Jurisdiction Basis in Cross-border Tourist-Consumer Protection Matters in Borderless Global Tourism Market in the E-commerce Era: A comparative Analysis of China, the EU and the USA
University of Groningen
Protecting foreign tourists is a brand-new issue in private international law in China, which is extremely significant under the One Belt One Road Initiative (OBOR or B&R initiative or BRI). OBOR initiative will inevitably promote the development of Silk Road tourism, and accordingly, an increasing amount of foreign-related tourism disputes will arise. Meanwhile, Silk Road tourism is faced with the fast-changing technology and increasingly-popularized internet usage, E-tourism is imposing new challenges on the traditional legal rules and regulations. Additionally, cross-border tourist-consumers nowadays are travelling in a borderless global tourism market in terms of the diversity and sophiscation of tour activity participants, ranging from international travel agents, airlines, hotels to cruise lines.
Recognition and Enforcement of International Mediation Settlement Agreements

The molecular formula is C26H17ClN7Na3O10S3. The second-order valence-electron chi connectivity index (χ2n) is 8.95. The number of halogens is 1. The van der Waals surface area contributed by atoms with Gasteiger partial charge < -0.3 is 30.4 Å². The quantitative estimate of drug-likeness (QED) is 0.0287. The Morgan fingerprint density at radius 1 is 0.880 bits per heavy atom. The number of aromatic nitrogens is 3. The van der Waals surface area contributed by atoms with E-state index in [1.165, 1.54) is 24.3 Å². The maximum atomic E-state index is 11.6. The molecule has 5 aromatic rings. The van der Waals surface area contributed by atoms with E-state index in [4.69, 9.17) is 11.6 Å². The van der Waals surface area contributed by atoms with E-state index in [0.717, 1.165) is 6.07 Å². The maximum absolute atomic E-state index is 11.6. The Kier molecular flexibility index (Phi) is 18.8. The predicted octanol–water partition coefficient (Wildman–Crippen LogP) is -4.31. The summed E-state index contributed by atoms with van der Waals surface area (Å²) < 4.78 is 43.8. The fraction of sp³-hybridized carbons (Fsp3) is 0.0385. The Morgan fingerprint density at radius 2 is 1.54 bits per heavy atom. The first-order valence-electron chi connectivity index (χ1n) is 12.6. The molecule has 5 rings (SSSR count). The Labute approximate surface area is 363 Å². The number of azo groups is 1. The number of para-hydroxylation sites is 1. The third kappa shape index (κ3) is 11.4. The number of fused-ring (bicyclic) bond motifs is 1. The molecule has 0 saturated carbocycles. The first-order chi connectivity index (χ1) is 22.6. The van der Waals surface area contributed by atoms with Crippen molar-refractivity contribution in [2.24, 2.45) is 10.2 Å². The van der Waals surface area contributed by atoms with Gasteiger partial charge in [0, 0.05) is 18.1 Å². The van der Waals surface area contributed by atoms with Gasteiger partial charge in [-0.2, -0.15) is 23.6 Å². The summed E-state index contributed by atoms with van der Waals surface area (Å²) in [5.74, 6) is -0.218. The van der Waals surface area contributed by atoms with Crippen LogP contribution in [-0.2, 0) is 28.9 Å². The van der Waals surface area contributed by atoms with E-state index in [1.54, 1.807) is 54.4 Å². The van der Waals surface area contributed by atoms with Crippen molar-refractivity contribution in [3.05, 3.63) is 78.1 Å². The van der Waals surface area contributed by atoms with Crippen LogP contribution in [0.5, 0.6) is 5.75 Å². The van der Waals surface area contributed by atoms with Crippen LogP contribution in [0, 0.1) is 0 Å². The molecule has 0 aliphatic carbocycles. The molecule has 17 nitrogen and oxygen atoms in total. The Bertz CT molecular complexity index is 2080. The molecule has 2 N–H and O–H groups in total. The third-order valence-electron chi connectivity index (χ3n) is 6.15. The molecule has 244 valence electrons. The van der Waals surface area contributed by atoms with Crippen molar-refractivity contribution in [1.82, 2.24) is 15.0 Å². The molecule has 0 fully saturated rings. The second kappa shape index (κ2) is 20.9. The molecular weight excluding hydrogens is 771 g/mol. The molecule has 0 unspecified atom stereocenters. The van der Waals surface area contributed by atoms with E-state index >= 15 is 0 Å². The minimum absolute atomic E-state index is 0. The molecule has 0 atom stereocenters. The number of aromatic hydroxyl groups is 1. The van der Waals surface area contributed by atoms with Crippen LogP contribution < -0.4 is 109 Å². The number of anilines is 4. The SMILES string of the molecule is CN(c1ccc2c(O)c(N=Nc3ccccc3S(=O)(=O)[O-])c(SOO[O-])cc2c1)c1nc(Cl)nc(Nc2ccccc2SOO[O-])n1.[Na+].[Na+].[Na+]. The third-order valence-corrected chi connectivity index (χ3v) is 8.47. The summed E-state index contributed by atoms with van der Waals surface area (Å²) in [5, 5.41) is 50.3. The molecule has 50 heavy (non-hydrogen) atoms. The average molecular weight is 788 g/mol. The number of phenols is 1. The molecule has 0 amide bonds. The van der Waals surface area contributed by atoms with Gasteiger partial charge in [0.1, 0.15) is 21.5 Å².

under the relevant Hague Commercial Conventions
International commercial mediation has become an attractive dispute resolution mechanism for business people. Moreover, an increasing number of states have adopted, or will adopt, the rules to promote mediation and conciliation in the course of court proceedings. However, the possibility of recognition and enforcement of mediation settlement agreements approved by a court or concluded in the course of court proceedings has not been researched well. To analyse this possibility, these two instruments are relevant: the Hague Convention on Choice of Court Agreements, and the draft Hague Convention on Recognition and Enforcement of Foreign Judgments.